The Taj Mahal ( /ˈtɑːdʒ/ or /ˈtɑːʒ məˈhɑːl/; Hindi: ताज महल, from Persian/Urdu: تاج محل "crown of buildings", pronounced ; also "the Taj") is a mausoleum located in Agra, India. It was built by Mughal emperor Shah Jahan in memory of his third wife, Mumtaz Mahal. The Taj Mahal is widely recognized as "the jewel of Muslim art in India and one of the universally admired masterpieces of the world's heritage."
Taj Mahal is the finest example of Mughal architecture, a style that combines elements from Persian, Turkish and Indian architectural styles.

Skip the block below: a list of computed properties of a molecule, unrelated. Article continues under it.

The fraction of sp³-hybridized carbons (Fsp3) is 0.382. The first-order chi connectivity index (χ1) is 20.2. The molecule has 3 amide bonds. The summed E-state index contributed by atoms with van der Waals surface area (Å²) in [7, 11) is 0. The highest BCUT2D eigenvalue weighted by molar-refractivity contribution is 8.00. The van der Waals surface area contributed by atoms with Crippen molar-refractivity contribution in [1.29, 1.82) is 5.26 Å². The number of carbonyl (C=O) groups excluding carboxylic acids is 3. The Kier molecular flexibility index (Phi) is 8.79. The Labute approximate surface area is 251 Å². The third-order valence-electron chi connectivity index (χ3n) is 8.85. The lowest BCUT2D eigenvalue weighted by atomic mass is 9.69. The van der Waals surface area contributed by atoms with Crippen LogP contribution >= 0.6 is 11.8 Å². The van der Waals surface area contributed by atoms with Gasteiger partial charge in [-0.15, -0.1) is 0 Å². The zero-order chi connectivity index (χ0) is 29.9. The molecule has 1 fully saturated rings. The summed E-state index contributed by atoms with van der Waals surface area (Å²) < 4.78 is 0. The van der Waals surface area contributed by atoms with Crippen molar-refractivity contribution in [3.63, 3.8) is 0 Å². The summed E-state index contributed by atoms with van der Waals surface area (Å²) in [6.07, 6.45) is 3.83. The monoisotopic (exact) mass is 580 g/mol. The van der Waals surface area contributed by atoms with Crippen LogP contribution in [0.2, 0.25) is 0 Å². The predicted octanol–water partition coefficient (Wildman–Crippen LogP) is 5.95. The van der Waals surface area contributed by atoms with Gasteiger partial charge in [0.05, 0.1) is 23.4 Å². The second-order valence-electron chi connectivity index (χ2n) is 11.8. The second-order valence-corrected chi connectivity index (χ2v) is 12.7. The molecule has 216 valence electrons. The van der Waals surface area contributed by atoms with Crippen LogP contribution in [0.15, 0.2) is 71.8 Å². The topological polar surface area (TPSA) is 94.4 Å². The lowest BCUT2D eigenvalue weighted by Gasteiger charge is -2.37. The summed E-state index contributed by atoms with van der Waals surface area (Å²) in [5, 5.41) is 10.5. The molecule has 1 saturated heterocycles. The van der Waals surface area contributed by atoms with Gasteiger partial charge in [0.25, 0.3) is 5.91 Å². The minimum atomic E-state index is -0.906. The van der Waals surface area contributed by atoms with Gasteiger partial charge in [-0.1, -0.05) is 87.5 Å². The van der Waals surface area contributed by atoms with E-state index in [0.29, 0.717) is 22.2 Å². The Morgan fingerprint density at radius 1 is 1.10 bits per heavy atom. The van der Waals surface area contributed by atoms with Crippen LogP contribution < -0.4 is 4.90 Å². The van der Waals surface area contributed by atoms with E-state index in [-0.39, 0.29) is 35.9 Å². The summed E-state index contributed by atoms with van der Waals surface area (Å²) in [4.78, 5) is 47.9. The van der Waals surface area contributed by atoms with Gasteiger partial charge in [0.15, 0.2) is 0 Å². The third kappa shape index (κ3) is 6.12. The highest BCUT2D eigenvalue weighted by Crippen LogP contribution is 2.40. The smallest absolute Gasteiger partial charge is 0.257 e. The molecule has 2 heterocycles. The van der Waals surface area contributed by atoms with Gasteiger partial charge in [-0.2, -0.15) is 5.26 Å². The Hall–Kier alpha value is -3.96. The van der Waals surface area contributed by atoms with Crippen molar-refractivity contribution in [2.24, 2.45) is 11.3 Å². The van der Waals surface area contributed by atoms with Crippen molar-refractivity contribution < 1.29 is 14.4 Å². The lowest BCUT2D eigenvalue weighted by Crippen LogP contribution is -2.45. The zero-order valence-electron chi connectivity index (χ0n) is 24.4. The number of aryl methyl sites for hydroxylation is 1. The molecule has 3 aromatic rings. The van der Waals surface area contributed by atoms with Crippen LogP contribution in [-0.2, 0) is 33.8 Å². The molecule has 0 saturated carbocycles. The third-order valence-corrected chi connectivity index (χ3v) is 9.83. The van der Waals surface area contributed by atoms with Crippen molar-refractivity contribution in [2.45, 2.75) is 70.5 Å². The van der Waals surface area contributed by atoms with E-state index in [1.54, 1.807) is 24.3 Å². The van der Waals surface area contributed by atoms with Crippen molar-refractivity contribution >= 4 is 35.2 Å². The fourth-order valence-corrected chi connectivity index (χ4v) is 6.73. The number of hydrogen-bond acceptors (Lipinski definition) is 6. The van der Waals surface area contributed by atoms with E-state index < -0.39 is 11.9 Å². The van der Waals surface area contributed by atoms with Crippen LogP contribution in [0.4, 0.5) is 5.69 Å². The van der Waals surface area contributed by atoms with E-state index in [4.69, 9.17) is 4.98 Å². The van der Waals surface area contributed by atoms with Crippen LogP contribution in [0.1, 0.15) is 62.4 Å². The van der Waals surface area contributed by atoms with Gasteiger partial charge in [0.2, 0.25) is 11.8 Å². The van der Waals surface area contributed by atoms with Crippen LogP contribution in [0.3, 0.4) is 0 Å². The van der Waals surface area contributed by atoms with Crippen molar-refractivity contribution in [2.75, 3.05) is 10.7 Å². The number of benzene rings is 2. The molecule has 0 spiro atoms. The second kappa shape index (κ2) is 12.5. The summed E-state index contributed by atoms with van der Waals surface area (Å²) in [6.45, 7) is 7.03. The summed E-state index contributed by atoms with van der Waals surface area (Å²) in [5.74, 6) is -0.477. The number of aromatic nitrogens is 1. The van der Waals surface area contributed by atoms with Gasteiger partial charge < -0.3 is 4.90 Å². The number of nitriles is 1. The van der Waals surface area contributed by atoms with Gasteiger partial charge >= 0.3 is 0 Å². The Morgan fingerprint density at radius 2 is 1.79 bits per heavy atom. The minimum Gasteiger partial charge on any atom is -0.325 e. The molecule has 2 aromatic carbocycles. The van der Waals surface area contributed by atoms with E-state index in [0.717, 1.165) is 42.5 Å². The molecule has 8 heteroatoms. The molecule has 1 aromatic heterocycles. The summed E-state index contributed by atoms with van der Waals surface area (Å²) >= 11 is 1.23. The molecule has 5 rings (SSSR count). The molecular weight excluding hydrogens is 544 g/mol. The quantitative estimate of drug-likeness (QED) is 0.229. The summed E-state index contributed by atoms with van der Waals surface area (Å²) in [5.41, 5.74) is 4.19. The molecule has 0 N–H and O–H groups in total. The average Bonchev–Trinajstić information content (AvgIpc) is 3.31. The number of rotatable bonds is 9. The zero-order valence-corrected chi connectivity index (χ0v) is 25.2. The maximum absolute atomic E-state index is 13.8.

In 1983, the Taj Mahal became a UNESCO World Heritage Site. While the white domed marble mausoleum is the most familiar component of the Taj Mahal, it is actually an integrated complex of structures. The construction began around 1632 and was completed around 1653, employing thousands of artisans and craftsmen. The construction of the Taj Mahal was entrusted to a board of architects under imperial supervision, including Abd ul-Karim Ma'mur Khan, Makramat Khan, and Ustad Ahmad Lahauri. Lahauri is generally considered to be the principal designer.